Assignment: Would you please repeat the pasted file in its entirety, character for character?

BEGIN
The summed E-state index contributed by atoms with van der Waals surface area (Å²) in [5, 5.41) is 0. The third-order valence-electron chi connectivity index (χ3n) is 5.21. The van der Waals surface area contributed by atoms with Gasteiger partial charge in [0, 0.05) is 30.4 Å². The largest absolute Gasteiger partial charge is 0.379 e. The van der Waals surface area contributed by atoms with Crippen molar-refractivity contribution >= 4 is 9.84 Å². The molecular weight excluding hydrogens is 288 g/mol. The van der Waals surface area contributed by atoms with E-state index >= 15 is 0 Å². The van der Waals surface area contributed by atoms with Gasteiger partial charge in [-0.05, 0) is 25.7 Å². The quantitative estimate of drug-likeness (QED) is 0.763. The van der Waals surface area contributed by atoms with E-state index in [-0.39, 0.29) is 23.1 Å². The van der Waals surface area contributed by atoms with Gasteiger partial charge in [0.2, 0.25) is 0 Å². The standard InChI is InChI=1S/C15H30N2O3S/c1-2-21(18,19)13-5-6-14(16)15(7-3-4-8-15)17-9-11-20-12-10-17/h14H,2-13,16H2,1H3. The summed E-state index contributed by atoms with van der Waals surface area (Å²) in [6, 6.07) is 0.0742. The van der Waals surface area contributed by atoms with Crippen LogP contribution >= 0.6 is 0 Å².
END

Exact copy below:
The summed E-state index contributed by atoms with van der Waals surface area (Å²) in [5, 5.41) is 0. The third-order valence-electron chi connectivity index (χ3n) is 5.21. The van der Waals surface area contributed by atoms with Gasteiger partial charge in [0, 0.05) is 30.4 Å². The largest absolute Gasteiger partial charge is 0.379 e. The van der Waals surface area contributed by atoms with Crippen molar-refractivity contribution >= 4 is 9.84 Å². The molecular weight excluding hydrogens is 288 g/mol. The van der Waals surface area contributed by atoms with E-state index >= 15 is 0 Å². The van der Waals surface area contributed by atoms with Gasteiger partial charge in [-0.05, 0) is 25.7 Å². The quantitative estimate of drug-likeness (QED) is 0.763. The van der Waals surface area contributed by atoms with E-state index in [-0.39, 0.29) is 23.1 Å². The van der Waals surface area contributed by atoms with Gasteiger partial charge in [0.2, 0.25) is 0 Å². The standard InChI is InChI=1S/C15H30N2O3S/c1-2-21(18,19)13-5-6-14(16)15(7-3-4-8-15)17-9-11-20-12-10-17/h14H,2-13,16H2,1H3. The summed E-state index contributed by atoms with van der Waals surface area (Å²) in [6, 6.07) is 0.0742. The van der Waals surface area contributed by atoms with Crippen LogP contribution >= 0.6 is 0 Å².